When last we saw our hero, he was fresh from victory over Quake, voted out of existence in a late 1970s sweepstakes by Quisp-hungry consumers.
Then fans lost interest, and Chicago-based Quaker Oats Co.’s Quisp clung to shelves in a few kitschy stores — never going out of production, but hanging around like those plaid bell-bottoms in the back of the closet.
Fast-forward to 2001. The little alien gets his first new ad in decades, but he’s still absent from the airwaves. This campaign, The Quisp Comes Alive Tour, runs on-pack and online. Illustrations on boxes start the story (titled “Pun is What You Make It” or “The Ice Have It”), then sends fans to quisp.com to see the ending in videostream animation. Like the original Quisp ads, this one is rife with puns as the alien and his sidekick, Quunchy, battle a maniacal meteor. Quaker hired cartoonist John Kricfalusi, creator of Ren & Stimpy and a fan of Quisp creator Jay Ward, to do the cereal serial.
“We’re the first truly Internet cereal,” says brand manager Pat Culligan.
Quaker’s first inkling of opportunity came on eBay, where Quisp memorabilia was doing a brisk business. When enterprising auctioneers started getting $20 a box, “We thought, ‘Duh, maybe there’s an opportunity for us online,’” Culligan laughs.
Quisp.com was averaging 30,000 hits per week — more than quaker-oats.com. When the ad broke in late February with heavy p.r. support, weekly site hits doubled and now average 50,000. FCB, Chicago, handles the site, which also sells T-shirts and watches for $20 each.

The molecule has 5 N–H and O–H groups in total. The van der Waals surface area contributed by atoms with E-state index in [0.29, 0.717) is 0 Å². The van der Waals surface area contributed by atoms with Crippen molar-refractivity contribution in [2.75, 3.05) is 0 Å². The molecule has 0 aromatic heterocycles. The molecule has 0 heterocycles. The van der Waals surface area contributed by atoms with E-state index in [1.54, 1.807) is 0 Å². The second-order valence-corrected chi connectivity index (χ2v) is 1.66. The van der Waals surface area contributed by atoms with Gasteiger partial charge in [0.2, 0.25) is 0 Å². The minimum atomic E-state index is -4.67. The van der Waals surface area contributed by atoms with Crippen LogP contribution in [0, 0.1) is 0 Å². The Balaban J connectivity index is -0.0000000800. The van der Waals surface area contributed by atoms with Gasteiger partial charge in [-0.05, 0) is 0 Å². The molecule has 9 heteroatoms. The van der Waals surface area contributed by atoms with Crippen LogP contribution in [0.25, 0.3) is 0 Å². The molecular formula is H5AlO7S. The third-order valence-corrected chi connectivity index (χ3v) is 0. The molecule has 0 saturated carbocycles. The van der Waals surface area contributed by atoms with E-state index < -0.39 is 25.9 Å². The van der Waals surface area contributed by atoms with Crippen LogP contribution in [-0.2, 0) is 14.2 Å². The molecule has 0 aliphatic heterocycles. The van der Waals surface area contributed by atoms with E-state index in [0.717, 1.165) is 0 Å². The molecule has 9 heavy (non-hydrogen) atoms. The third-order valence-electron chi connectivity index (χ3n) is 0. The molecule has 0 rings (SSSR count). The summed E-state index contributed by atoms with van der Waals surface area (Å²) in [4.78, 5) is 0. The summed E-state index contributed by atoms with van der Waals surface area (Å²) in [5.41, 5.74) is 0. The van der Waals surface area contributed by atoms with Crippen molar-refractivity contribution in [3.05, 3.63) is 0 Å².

Boxes still aren’t easy to find, but that only adds to the cachet. Only six grocers carry Quisp: Farmer Jack, Woodman’s, Kohl’s, Cub Foods, Albertson’s, and Topps. This year, Quaker began opportunistic guerrilla displays across the country; the marketer brings in a five-foot pallet display and leaves it up only until product sells out.
“It’s not just about Quisp, it’s about the quest for Quisp,” Culligan explains. “It turns up in unexpected places. That’s the ‘wow’ factor.”
It’s also a great way to stretch the budget, with zero distribution cost.
Some grocers, like Farmer Jack, request the display. Others buy the sales reps’ pitch that it’s a fun gimmick with a retro hook that plays well with the 30- to 45-year-old set.
How big will Quisp get? Depends on consumers. “We just want to let it build and go forward,” Culligan says.
After all, the best kind of branding is sometimes home-groan.